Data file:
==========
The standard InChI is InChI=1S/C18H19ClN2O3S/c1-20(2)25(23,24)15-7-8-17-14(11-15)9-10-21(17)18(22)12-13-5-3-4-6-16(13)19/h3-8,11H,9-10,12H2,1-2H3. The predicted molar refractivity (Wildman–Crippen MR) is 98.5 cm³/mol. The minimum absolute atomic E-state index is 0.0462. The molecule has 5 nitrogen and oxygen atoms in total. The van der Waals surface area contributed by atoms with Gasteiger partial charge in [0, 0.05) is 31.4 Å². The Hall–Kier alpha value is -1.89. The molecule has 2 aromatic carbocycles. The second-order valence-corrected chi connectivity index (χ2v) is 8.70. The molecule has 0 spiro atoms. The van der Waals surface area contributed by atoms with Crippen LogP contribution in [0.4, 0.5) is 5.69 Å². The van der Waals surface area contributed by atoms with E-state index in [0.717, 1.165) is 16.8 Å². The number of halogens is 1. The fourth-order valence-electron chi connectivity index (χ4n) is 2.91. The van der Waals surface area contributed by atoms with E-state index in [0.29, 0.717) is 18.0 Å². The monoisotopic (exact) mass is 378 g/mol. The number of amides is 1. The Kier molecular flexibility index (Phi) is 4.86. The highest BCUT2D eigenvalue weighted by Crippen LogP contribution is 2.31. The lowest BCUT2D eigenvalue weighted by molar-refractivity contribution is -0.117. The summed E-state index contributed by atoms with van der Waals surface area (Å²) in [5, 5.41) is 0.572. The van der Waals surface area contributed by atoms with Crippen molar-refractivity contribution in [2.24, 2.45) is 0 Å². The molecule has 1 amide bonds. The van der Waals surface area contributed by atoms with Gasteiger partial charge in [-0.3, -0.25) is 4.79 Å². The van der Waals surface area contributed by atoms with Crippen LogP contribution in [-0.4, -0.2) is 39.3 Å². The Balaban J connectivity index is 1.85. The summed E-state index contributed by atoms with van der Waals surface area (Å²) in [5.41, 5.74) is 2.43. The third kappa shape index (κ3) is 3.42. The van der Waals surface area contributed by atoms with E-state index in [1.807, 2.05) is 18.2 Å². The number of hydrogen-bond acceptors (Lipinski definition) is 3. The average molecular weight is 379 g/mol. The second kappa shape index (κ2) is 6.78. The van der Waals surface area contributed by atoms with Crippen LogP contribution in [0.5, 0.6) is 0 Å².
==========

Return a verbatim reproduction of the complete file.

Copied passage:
The standard InChI is InChI=1S/C18H19ClN2O3S/c1-20(2)25(23,24)15-7-8-17-14(11-15)9-10-21(17)18(22)12-13-5-3-4-6-16(13)19/h3-8,11H,9-10,12H2,1-2H3. The predicted molar refractivity (Wildman–Crippen MR) is 98.5 cm³/mol. The minimum absolute atomic E-state index is 0.0462. The molecule has 5 nitrogen and oxygen atoms in total. The van der Waals surface area contributed by atoms with Gasteiger partial charge in [0, 0.05) is 31.4 Å². The Hall–Kier alpha value is -1.89. The molecule has 2 aromatic carbocycles. The second-order valence-corrected chi connectivity index (χ2v) is 8.70. The molecule has 0 spiro atoms. The van der Waals surface area contributed by atoms with Crippen LogP contribution in [0.4, 0.5) is 5.69 Å². The van der Waals surface area contributed by atoms with E-state index in [0.717, 1.165) is 16.8 Å². The number of halogens is 1. The fourth-order valence-electron chi connectivity index (χ4n) is 2.91. The van der Waals surface area contributed by atoms with E-state index in [0.29, 0.717) is 18.0 Å². The monoisotopic (exact) mass is 378 g/mol. The number of amides is 1. The Kier molecular flexibility index (Phi) is 4.86. The highest BCUT2D eigenvalue weighted by Crippen LogP contribution is 2.31. The lowest BCUT2D eigenvalue weighted by molar-refractivity contribution is -0.117. The summed E-state index contributed by atoms with van der Waals surface area (Å²) in [5, 5.41) is 0.572. The van der Waals surface area contributed by atoms with Crippen molar-refractivity contribution in [2.24, 2.45) is 0 Å². The molecule has 1 amide bonds. The van der Waals surface area contributed by atoms with Gasteiger partial charge in [-0.3, -0.25) is 4.79 Å². The van der Waals surface area contributed by atoms with Crippen LogP contribution in [-0.4, -0.2) is 39.3 Å². The Balaban J connectivity index is 1.85. The summed E-state index contributed by atoms with van der Waals surface area (Å²) in [5.41, 5.74) is 2.43. The third kappa shape index (κ3) is 3.42. The van der Waals surface area contributed by atoms with E-state index in [1.807, 2.05) is 18.2 Å². The number of hydrogen-bond acceptors (Lipinski definition) is 3. The average molecular weight is 379 g/mol. The second kappa shape index (κ2) is 6.78. The van der Waals surface area contributed by atoms with Crippen LogP contribution in [0.5, 0.6) is 0 Å².